Lyre Leaf Salvia being in the mint family, has a typical square stem extending from a basal rosette of deeply lobed, hairy leaves. During the winter, the leaves are veined with dark purple which sometimes persists through spring. The flowers are pale blue, 1 inch long tubular in shape and
arranged in whorls around the stem. The flowers have 3 upper lobes and two lower. The lower lobes extend beyond the upper lobes, providing an excellent platform for bees to land on. Bloom time in the Mid-Atlantic is generally May through early June. It germinates easily from seed, making it an excellent native ground cover.

I have found by experience that growing this plant is easy in moist to medium soils. It seems to tolerate sun, shade and semi-shade equally as I have found it growing in all three conditions, but always near a stream or low area. I think it makes a great addition to rain gardens, rock gardens and woodland gardens and well as a must-have plant for pollinator gardens. It sometimes comes up in cracked and crevices like Wild Columbine, in fact, it makes for an excellent companion to Wild Columbine.

In the years since discovering my first population, I have discovered a handful more throughout Atlantic County, but not so many that I would describe it as a common roadside plant in the Pine Barrens. I had gone back to check on the original population I first discovered years back, only to find that the road had been repaved, the shoulder graded and grass was planted in its place. That made me sad. Hopefully some live roots still exist somewhere and will re-emerge.  I still see it as a treat to discover even more populations of Lyre Leaf Salvia as I walk along roadsides studying and discovering our fabulous native plants.


Tuesday, May 28, 2013

Upcoming Event - Galloway Greenfest

Hey all,

Just wanted to let you know about an event I am participating in that you all may be interested in. Its the Galloway TWP Greenfest. This is an initiative between Go Green Galloway Committee and Absegami Earth Shepard student group. This event promises to feature close to 30 Eco-friendly businesses and non-profits, Green workshops and kids' activities, organic and Fair Trade products.

I will have a table here with the plants including wildlife favorites like Liatris, Echinacea, Asters, Milkweeds and also some that I have not yet offered this year such as Bee Balm, Turtlehead, Slender Goldenrod, Blue Mistflower, and Solomon's Seal.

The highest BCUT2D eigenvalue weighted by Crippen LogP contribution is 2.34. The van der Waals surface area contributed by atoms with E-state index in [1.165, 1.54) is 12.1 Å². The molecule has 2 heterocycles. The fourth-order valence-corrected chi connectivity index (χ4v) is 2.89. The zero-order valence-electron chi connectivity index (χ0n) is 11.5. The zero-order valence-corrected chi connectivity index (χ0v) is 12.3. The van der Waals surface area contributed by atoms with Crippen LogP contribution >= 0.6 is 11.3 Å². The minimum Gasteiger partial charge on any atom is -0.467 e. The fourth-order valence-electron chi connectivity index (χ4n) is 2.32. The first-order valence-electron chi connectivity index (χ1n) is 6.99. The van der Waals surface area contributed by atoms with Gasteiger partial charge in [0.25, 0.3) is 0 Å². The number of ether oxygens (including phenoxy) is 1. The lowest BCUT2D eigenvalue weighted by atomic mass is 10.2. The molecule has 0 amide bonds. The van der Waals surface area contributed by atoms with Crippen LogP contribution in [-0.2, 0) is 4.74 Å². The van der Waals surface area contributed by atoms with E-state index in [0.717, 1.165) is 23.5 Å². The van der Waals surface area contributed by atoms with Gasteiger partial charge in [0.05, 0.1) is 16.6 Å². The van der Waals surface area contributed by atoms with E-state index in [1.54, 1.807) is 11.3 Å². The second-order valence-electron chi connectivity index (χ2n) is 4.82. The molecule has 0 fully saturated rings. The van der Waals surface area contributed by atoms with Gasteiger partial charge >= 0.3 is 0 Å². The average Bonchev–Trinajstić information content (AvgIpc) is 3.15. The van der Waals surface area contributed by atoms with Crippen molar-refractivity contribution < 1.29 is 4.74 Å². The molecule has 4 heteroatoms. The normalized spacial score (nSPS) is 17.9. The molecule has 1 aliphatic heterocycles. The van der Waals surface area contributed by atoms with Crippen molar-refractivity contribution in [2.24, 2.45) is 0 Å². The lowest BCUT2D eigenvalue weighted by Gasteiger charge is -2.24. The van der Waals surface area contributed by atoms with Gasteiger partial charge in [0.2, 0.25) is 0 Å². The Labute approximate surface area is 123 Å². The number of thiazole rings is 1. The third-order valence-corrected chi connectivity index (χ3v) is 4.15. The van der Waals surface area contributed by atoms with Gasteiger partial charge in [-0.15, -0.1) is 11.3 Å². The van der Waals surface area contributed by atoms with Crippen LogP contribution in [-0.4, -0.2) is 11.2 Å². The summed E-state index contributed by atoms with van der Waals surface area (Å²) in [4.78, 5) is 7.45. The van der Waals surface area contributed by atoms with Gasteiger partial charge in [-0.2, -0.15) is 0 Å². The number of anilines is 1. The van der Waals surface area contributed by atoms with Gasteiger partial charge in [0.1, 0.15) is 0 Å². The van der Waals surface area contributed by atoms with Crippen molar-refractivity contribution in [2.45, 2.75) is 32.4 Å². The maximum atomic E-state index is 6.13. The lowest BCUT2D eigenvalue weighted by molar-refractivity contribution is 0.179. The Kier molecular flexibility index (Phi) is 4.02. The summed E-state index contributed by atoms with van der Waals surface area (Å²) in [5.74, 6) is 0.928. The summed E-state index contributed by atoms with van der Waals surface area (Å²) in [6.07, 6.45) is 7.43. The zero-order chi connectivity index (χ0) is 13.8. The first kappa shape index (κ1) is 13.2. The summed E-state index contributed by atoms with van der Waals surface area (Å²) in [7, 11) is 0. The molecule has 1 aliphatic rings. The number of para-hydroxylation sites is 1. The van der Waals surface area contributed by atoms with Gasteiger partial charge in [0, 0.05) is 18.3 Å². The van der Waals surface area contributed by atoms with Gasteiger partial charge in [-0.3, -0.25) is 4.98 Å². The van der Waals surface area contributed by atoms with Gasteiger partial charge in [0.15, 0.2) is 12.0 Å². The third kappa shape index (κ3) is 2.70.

The Greenfest will be held this coming Saturday, June 1st, (rain date June 2) from 10am-4pm at the Historic Smithville and Village Green, 615 E. Moss Mill Rd Galloway TWP, NJ. Admission is FREE. For more information check out their Facebook page.

Hope to see you there!


Thursday, May 2, 2013

Native Plant Swaps

Dear Fellow Native Plant Enthusiasts,

I would like to share an opportunity with you to attend a Native Plant Swap & Sale. These events are growing in popularity as the demand for native plants grow. This is how they work in general. You bring extra natives you have in your yard, such as volunteer seedlings or even plants you propagated yourself. A few of the plants will be offered as a price for admission. The rest will be credits for swapping. A great way to get hard-to-find plants cheap. Often there is a sale in conjunction either by pre-order or on site or both. So what isn't available for swap may possibly be available for sale. Additionally there are folks on site who do talks or workshops or otherwise available to offer advice about natives.

Currently I know of two such events coming up and I will be participating. The first will be held Saturday, May 4th, at the UU Center in Pomona. This is actually the 5th year for the UUCSJS Plant swap & Sale, and it grows bigger each year. There was a pre-order sale for shrubs and there will be plants for sale and swap. Admission is two plants. I will have plants for sale there and taking questions on native plants. Jesse Connor, a native plant expert will also be advising on plants and wildlife choices. Some plants that have been available for swap in the past include Wild Black Cherry, American Holly, Eastern Red Cedar, Little Bluestem, Ferns, Lyre Leaf Salvia and May Apples.

I will have the following species available for sale: Cardinal Flower, Slender Blue Flag, Sneezeweed, Seashore Mallow, Prickly Pear, Seaside Goldenrod, Butterflyweed, Baptisia, Showy Aster, Liatris, Echinacea, Brown Eyed Susan, Wild Stonecrop, Blue Eyed Grass, Blue Wood Aster, Indian Grass. Trumpet Creeper, Virginia Creeper, Swamp Milkweed, Common Milkweed and Whorled Milkweed.